National parks have served as a rare place to observe America’s untouched beauty and expanse since their founding in 1916, but is this beauty welcome to everyone? According to a 2008-2010 National Parks Service (NPS) study, 78% of national park visitors were white, 9% were Hispanic, 7% were African American, and 3% were Asian. Relative to the racial composition of the United States, African Americans saw the greatest disparity between percent of population and percent of visitors. Since the outdoors are often envisioned as a predominantly white space, this statistic comes as no surprise.
How did this narrative come to be, and how did minority groups get shut out of enjoying prized national parks? David Scott and KangJae Jerry Lee identify three key factors that constrain people of color from visiting national parks: limited socioeconomic resources, cultural factors, and discrimination.
Affluent Americans are three times more likely to visit national parks than poor Americans. Racial and ethnic disparities in income and wealth are not a new phenomenon. However, this disparity means people of color are, according to Scott and Lee, “more likely to lack information about park resources, worry about safety, lack reliable transportation, and lack sufficient discretionary income to travel.”
Outdoor recreation preferences among ethnic and racial groups arise from differences in cultural norms, value systems, and socialization practices. These cultural factors provide a framework as to which groups are supposed to participate in which activities. Therefore, people of color may avoid outdoor setting and outdoor recreation activities because they don’t reinforce their ethnic group’s collective identity.
Discriminatory practices against people of color enjoying national parks ties to the overall discrimination that people of color have faced in America. Prior to the Civil Rights Act of 1964, people of color were either barred from or segregated in public recreational sites, including national parks.
In 2015, Al-Jazeera inadvertently conducted a racial profiling study of national parks. Al-Jazeera invited eight female academics, four White or Hispanic and four African American, to Yosemite National Park to conduct research. The participants were told to inform gate agents that their fee of entrance was waived because they were visiting the research center inside the park. While all four White and Hispanic women were admitted with no difficulty, “the African American professors were extensively questioned, made to fill out a superfluous form, which required extra and unnecessary effort and a check-in with the research center staff, and reluctantly let into the park.” This profiling is especially frustrating because some of the first national park rangers, and those who built the first marked trail at Yosemite, were Buffalo Soldiers, members of all-African American regiments of the U.S. Army.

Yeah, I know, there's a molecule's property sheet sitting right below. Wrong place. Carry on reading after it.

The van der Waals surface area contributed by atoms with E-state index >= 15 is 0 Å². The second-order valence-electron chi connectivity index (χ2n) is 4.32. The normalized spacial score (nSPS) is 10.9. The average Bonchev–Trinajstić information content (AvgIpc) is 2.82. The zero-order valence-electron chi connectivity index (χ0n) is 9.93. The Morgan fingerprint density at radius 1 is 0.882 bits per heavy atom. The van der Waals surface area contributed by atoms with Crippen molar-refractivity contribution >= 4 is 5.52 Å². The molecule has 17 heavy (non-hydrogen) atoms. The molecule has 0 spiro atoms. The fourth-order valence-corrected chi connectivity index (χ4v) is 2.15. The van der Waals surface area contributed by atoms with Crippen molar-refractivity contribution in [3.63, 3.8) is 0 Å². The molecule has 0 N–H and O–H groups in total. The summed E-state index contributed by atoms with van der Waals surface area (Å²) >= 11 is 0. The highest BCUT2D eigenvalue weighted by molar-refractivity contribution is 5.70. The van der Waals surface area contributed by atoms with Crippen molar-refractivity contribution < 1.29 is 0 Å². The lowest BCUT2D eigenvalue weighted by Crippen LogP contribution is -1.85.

To address the disconnect between people of color and national parks, the NPS created the Office of Relevancy, Diversity and Inclusion (RDI) in 2013. The RDI strives to “champion for an organizational culture that is increasingly inclusive and participatory, which values the diverse ideas, experience and background of every individual, and empowers an innovative, flexible and resilient NPS to engage the opportunities and challenges of the future.” The NPS also appropriated 11.5 million in funding for transportation grants to low-income schools in 2016.
Outside of the NPS, organizations have sprung up to combat the inaccessibility of national parks to people of color, such as Outdoor Afro. Outdoor Afro creates networks in nearly 30 states, connecting trained volunteer leaders to about 30,000 members of the black community annually. They organize activities such as hiking, biking, camping, environmental education seminars, and conservation stewardship opportunities. The Sierra Club, a prominent environmental organization founded by preservationist John Muir, also elected its first African American president Aaron Mair in 2015. This is especially significant because minorities made up less than 16 percent of the boards and staff of some 300 environmental foundations, organizations, and government agencies in a study done in 2014.
National parks operate by congressional approval and by 2050, white people are on track to be a minority group in America. Hike leader Teresa Baker notes the importance of making national parks more inclusive now. “In 20 years, when this world looks like me, looks like people of color, and we don’t care about these spaces, why not throw a McDonald’s up?” Increased inclusivity of national parks will not only expose America’s natural beauty to all populations, but is also a necessary action to ensure these national treasures will be present for generations to come.
Golash-Boza, T. (2015, July 10). OPINION: Why America’s national parks are so white. Retrieved February 29, 2020, from http://america.aljazeera.com/opinions/2015/7/heres-why-ame ricas-national-parks-are-so-white.html
Root, T. (2018, April 2). Changing the Face of National Parks. Retrieved February 29, 2020, from https://www.nationalgeographic.com/news/2017/02/diversity-in-national-parks/#close
Scott, T, and Lee & Lee, K. T. (2018). People of Color and Their Constraints to National Park Visitation. The George Write Forum, vol 35 (no.1), 73-82.
Office of Relevancy, Diversity and Inclusion (U.S. National Park Service). (n.d.). Retrieved from https://www.nps.gov/orgs/1244/index.htm
Department of the Interior. (2016). National Park Service Fiscal Year 2016 Budget Justifications. Retrieved February 29, 2020, from https://www.nps.gov/aboutus/upload/FY-2016-Greenbook.pdf
OutdoorAfro: ABOUT. (n,d.). Retrieved March 1,2020, from https://outdoorafro.com/about/